Because he resists seeing the house as half his responsibility, she can make a list of what she will do and not do anything else. This may mean that the basement, garage, and closets never get touched. Or she should decide to hire a cleaning service periodically. Another choice would be to do all the tasks and take pleasure in a job well done.

Men who are bullies are not nice people. What I regret about women who live with bullies is that they often become not nice people themselves in response to their mate’s bad behaviors.

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Happiness and weight loss—
“One of the few things people feel happy about losing–their weight.”

Pick a weight loss plan, follow it with vigor, do 10 minutes of exercise each day to get started, and you’re on your way to get happy. Try it.

This book contains over 200 weight loss quotes; “Thin Becomes You”

http://shop.doriswildhelmering.com/Weight-Loss_c3.htm

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Why people complain, why it’s bad, and how to stop it.

Complaining Is a real drag in any relationship.

Have you been grumbling, complaining, and whining to someone recently about your job or an unfulfilling relationship with a mate or friend? Why are you doing this?

Chances are your complaining is a way to make contact with the person you’re complaining to. If you can get the person to listen, even briefly, you get some attention. And this attention is important because it makes you feel better about yourself. It helps you forget about those job difficulties or the other people in your life who have been letting you down.

At the same time, too much complaining can be destructive.

If you complain too much about your job, others will start to see you as passive or unmotivated because you’re not doing anything to correct it. If it’s really that bad, think about a transfer to another department. Start checking the help wanted section of the paper. Beef up your skills. Do something to make your situation better. Act instead of fussing.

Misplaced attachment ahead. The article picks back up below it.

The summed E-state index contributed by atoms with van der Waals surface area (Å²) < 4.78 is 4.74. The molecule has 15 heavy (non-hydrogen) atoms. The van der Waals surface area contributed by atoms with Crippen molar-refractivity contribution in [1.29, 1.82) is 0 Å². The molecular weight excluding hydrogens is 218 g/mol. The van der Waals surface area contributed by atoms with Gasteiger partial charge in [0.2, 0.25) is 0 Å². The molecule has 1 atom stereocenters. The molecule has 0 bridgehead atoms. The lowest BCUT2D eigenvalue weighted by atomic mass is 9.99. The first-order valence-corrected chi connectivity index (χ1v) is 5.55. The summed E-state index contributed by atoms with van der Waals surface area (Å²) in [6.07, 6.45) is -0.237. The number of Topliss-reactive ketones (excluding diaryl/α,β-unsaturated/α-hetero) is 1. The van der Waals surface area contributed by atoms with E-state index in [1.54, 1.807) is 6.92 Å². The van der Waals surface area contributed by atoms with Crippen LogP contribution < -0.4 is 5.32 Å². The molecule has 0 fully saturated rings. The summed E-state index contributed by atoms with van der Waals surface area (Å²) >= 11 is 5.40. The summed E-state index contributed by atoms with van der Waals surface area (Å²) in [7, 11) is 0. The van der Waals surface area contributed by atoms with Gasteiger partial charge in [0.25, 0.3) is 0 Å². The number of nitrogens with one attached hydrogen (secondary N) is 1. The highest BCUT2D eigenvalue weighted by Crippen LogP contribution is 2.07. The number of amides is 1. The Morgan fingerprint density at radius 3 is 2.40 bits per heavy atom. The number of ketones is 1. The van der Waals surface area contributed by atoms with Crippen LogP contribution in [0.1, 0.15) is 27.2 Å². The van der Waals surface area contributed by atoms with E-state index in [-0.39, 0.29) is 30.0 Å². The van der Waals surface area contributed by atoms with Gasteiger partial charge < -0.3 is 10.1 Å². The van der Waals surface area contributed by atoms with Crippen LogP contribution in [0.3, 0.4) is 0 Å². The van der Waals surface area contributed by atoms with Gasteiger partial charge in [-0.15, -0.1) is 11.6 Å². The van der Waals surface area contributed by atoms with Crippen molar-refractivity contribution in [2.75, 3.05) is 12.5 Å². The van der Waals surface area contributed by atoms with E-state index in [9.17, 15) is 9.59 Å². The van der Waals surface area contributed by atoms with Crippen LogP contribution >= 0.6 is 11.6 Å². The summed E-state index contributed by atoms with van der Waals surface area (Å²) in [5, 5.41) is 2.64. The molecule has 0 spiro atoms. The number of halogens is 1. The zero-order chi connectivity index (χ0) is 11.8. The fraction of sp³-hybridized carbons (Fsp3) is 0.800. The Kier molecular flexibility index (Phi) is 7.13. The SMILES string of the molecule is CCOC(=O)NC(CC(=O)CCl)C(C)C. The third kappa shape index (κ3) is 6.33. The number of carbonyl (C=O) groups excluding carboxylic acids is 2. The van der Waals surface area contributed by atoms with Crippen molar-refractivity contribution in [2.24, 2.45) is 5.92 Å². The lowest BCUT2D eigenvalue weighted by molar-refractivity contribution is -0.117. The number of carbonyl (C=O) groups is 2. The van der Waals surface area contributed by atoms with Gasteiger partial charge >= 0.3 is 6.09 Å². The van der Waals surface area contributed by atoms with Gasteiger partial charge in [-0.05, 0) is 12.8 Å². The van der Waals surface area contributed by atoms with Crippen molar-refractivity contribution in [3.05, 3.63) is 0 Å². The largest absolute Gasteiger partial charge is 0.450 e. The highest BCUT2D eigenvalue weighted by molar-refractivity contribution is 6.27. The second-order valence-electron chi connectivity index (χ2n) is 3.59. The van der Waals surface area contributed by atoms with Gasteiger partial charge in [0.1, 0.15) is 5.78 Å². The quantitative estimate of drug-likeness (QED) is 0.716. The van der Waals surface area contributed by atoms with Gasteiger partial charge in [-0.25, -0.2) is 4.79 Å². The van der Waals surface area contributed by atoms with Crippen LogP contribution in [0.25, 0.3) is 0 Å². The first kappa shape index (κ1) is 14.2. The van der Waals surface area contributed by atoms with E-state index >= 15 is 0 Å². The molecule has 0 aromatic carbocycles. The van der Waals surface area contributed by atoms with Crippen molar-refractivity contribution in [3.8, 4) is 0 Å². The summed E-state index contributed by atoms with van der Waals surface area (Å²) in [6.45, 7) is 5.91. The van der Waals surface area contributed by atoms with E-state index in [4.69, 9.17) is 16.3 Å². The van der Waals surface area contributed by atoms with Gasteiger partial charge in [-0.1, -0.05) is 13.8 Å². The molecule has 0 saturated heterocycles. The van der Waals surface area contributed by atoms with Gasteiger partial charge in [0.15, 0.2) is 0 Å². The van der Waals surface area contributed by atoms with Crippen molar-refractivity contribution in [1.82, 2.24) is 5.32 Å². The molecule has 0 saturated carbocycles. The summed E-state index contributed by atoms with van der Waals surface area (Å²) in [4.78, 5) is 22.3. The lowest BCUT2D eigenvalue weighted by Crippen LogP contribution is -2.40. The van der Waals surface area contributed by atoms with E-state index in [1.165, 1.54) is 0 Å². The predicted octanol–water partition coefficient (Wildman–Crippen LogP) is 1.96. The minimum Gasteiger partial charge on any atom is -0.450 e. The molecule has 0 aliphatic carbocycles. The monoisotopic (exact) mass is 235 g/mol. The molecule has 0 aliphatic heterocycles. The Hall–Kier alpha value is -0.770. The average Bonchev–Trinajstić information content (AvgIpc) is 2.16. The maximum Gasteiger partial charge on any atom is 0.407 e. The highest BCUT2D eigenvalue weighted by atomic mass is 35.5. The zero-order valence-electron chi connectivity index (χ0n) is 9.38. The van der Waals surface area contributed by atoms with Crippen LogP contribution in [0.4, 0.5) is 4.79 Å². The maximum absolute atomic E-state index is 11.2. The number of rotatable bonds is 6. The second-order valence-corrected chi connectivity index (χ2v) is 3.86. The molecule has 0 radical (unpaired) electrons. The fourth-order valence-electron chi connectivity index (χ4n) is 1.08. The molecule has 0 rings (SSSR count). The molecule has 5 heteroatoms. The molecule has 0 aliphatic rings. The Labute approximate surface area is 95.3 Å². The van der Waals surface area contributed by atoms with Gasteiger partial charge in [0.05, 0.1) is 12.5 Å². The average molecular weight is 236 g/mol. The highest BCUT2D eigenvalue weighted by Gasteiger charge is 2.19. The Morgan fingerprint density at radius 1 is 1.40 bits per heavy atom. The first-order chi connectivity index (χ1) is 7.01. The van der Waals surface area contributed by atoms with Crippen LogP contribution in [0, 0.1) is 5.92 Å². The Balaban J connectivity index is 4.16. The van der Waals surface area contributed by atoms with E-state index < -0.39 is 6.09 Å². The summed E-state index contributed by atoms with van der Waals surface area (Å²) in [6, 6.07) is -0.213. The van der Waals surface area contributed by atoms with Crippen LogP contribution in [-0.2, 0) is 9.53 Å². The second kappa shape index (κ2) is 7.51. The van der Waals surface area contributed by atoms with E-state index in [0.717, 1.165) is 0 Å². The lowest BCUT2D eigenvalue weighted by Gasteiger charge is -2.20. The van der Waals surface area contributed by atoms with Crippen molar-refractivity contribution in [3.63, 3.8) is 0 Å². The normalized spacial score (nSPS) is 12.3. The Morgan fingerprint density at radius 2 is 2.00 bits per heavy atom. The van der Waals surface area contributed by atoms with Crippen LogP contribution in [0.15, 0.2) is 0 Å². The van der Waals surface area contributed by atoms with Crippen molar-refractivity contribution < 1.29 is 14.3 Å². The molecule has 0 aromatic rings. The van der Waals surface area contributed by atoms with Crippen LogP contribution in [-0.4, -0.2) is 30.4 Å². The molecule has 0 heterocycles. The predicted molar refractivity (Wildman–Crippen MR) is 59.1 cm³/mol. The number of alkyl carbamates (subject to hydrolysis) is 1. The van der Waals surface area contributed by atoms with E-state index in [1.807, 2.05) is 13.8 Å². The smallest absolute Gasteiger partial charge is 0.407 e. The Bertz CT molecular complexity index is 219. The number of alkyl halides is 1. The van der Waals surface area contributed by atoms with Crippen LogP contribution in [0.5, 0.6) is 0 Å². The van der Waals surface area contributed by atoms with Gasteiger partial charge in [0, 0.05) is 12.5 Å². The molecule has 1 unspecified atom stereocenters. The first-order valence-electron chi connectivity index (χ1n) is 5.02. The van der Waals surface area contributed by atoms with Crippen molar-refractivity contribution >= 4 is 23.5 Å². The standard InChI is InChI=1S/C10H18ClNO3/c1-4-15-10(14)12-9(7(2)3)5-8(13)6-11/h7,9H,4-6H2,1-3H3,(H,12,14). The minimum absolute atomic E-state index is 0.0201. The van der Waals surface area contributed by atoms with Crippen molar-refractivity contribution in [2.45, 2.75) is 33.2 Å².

A constant stream of complaints about your mate also gets old after awhile. Work to fix the problem. Insist on seeing a marriage counselor together or go yourself. If you change the way you relate to your partner, it’s likely that heíll change. If you can’t get him to change his behavior, you can work on handling it better.

Health complaints also drag your listener down. Most people do not want to hear how much sleep you didn’t get, or how your teeth are bothering you. Instead, talk about a class you’re taking or a book you’re reading or a movie you’ve seen recently.

Another problem with complaining is that you tend to frame the problem. It’s as though you put the problem in a picture frame and then it takes on more significance in your life because you focus on it.

Complaining sets in motion operating from a pessimistic frame of reference. Always we have problems to deal with in life. No one escapes. But continually focusing on problems is not helpful. And it certainly wears on those around you.

Think of the people you enjoy being with. They are people who are upbeat, laugh, and give energy. They are not people who spew out a steady stream of complaints, grievances, and ailments.

If you’re feeling down and start to complain, decide that you won’t go on for more than a few minutes before switching to a more positive discussion. If you need to do more fussing, at least call another friend and spread your complaints around.

Another option: think about what you want from the person you’re complaining to. If it’s more attention, perhaps you’ll ask the person to join you for lunch or a movie instead of complaining.

Also, ask yourself, Is there any way I can fix this particular problem? If there is, get busy.

This week, listen to yourself. See if you can stop those endless complaints. You’ll like yourself better. And so will those around you.

Doris Wild Helmering, “The Neighborhood Counselor”